Unprecedented virus lockdown as Muslims mark sombre Ramadan
Mosques stood empty and fast-breaking feasts were cancelled as Muslims around the world began marking Ramadan under coronavirus lockdown on Friday, while a pushback in some countries sparked fears of a surge in infections.
osques stood empty and fast-breaking feasts were cancelled as Muslims around the world began marking Ramadan under coronavirus lockdown on Friday, while a pushback in some countries sparked fears of a surge in infections.
ecca’s Grand Mosque, Islam’s holiest site, was among those devoid of worshippers as the holy month got under way amid unprecedented bans on family gatherings and mass prayers.
A stunning emptiness enveloped the sacred Kaaba — a large cube-shaped structure in the Grand Mosque towards which Muslims around the world pray — in the most potent sign of how the daytime fasting month will be a sombre affair across Muslim-majority nations.
Ramadan is typically a period of both worship and socialising, but this year strict lockdowns limit gatherings for iftar meals at dusk when the fast is broken — a centrepiece of Ramadan.
The measures have put a damper on spirits in Indonesia, the world’s biggest Muslim-majority nation, where national religious organisations have called on the faithful to stay at home.
“This Ramadan is very different — it’s just not festive,” said Indonesian housewife Fitria Famela.
“I’m disappointed that I can’t go to the mosque, but what can we do? The world is different now.”
Similar sentiments echoed across the Middle East and North Africa, where multiple towns and cities are under round-the-clock curfew.
Countries such as the United Arab Emirates, Iraq, Libya, Tunisia and Algeria have partially eased the lockdown, but Morocco has announced a night-time curfew for Ramadan as it steps up emergency measures to combat the virus.
The North African nation’s Council of Oulemas, the official religious body, called for confinement to be respected during Ramadan, saying Islamic sharia law put saving lives above all else — even meeting for prayers.
However, some religious leaders in Asia — home to nearly a billion of the world’s Muslims — have shrugged off fears about the spread of COVID-19.
In Bangladesh, the fundamentalist Hefazat-e-Islam group criticised government moves to restrict access to more than 300,000 mosques nationwide.
“Quotas on prayer attendance are against Islam,” Mojibur Rahman Hamidi, a Hefazat official, told AFP.
“A healthy Muslim must join prayers in a mosque. We hope that, if we pray hard, Allah will save us from the coronavirus,” he added.
– ‘We must accept it’ –
The top Islamic organisation in Indonesia’s conservative Aceh province also publicly bucked a national order to stay at home.
Several thousand worshippers attended evening prayers Thursday at the biggest mosque in the region’s capital Banda Aceh, though crowds were smaller than usual.
The threat of large religious gatherings has been highlighted in recent weeks by waves of infections in Asia linked to separate, massive Islamic congregations in Malaysia, Pakistan and India.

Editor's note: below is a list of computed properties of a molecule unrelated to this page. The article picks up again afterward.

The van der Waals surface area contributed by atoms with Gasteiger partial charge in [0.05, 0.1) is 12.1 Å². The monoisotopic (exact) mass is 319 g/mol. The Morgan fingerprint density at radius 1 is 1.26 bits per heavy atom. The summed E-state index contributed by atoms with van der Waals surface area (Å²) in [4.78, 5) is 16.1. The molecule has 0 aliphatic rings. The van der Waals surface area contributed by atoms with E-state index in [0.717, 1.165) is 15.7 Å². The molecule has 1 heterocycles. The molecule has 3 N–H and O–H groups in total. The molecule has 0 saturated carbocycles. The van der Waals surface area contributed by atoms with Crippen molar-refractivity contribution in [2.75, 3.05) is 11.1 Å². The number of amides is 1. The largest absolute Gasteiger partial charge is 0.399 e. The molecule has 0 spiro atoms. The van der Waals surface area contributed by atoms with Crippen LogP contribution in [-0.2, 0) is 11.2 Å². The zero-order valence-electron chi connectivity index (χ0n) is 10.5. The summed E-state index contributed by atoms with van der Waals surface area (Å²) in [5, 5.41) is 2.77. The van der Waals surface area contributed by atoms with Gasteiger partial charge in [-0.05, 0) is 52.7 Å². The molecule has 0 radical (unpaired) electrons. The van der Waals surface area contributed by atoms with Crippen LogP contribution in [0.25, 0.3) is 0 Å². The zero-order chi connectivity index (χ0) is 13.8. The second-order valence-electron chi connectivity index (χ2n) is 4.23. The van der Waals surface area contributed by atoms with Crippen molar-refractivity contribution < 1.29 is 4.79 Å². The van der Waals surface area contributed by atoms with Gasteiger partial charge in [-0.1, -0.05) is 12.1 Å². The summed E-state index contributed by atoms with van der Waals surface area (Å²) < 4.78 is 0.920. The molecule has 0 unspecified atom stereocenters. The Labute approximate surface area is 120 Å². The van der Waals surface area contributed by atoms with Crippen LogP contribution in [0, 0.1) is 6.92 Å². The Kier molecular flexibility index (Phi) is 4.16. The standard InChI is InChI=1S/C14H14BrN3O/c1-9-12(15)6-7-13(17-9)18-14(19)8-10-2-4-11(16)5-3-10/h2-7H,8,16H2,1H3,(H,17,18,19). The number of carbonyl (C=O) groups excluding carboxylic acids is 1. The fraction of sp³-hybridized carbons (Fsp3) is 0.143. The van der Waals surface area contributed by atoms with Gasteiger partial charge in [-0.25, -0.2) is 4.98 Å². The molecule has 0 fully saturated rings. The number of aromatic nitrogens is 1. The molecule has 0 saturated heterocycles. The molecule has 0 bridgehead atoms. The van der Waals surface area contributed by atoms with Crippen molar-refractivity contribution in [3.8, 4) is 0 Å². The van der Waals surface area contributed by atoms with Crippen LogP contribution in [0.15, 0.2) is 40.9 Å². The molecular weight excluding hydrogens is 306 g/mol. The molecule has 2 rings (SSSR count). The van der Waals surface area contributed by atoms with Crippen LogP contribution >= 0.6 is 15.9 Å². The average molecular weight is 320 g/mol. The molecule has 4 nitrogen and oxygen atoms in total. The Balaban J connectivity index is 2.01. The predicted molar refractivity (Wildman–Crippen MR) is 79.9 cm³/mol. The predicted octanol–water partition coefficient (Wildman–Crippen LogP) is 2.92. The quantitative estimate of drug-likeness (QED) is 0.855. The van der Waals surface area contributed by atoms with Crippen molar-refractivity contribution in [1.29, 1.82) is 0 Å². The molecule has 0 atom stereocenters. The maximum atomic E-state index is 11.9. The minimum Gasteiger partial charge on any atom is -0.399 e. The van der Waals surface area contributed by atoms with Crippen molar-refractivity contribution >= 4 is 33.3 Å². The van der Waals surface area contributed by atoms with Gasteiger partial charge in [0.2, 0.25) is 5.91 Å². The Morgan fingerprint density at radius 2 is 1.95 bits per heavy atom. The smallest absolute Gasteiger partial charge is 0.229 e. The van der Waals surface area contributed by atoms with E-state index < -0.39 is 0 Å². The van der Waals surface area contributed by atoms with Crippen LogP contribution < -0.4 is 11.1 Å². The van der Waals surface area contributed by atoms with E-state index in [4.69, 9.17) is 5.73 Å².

The COVID-19 death tolls across the Middle East and Asia have been lower than in Europe and the United States but are rising steadily, sparking fears the virus may overwhelm often underfunded healthcare systems.
To limit exposure, the World Health Organization has urged countries to “stop large numbers of people gathering” in places associated with Ramadan activities, such as entertainment venues, markets and shops.
ohamad Shukri Mohamad, the top Islamic cleric in the conservative Malaysian state of Kelantan, planned to skip public prayers and family meals — even if it meant not seeing his six children and 18 grandchildren.
“This is the first time in my life that I’ve been unable to go to the mosque,” he told AFP.
“But we must accept it and obey the rules of social distancing to protect our lives.”
– ‘Sinful’ –
The restrictions have hit businesses hard, including retailers who would normally be preparing for the Ramadan rush.
This year many Muslims are saving their money for masks, gloves and other COVID-19 protective gear.
In Lebanon, the threat of the virus and a severe economic crisis have put a damper on Ramadan festivities, with the streets in the capital Beirut largely empty.
“Sales will drop by more than 75 percent compared to previous years,” predicted Samer Hallab, a sweets shop owner in the northern Lebanese city of Tripoli, famous for its Ramadan desserts.
Hallab said his business has taken a hit as the crisis has made sweets a luxury and the lockdown prevents large nighttime gatherings.
Hardliners across Islamic nations have rejected some online suggestions by Muslims that they should be exempt from fasting this year owing to the pandemic, insisting that while social distancing was necessary, the virus did not stop them from observing the rules of Ramadan from home.
Still, many have considered skipping the daytime fast over fears it could weaken their immune system.
“It would be sinful to miss it because fasting is mandatory,” said Indonesian bank employee Amalia Nur Istigfarin.
“So I’ll try other things to boost my immune system like exercise and taking vitamin C,” she added.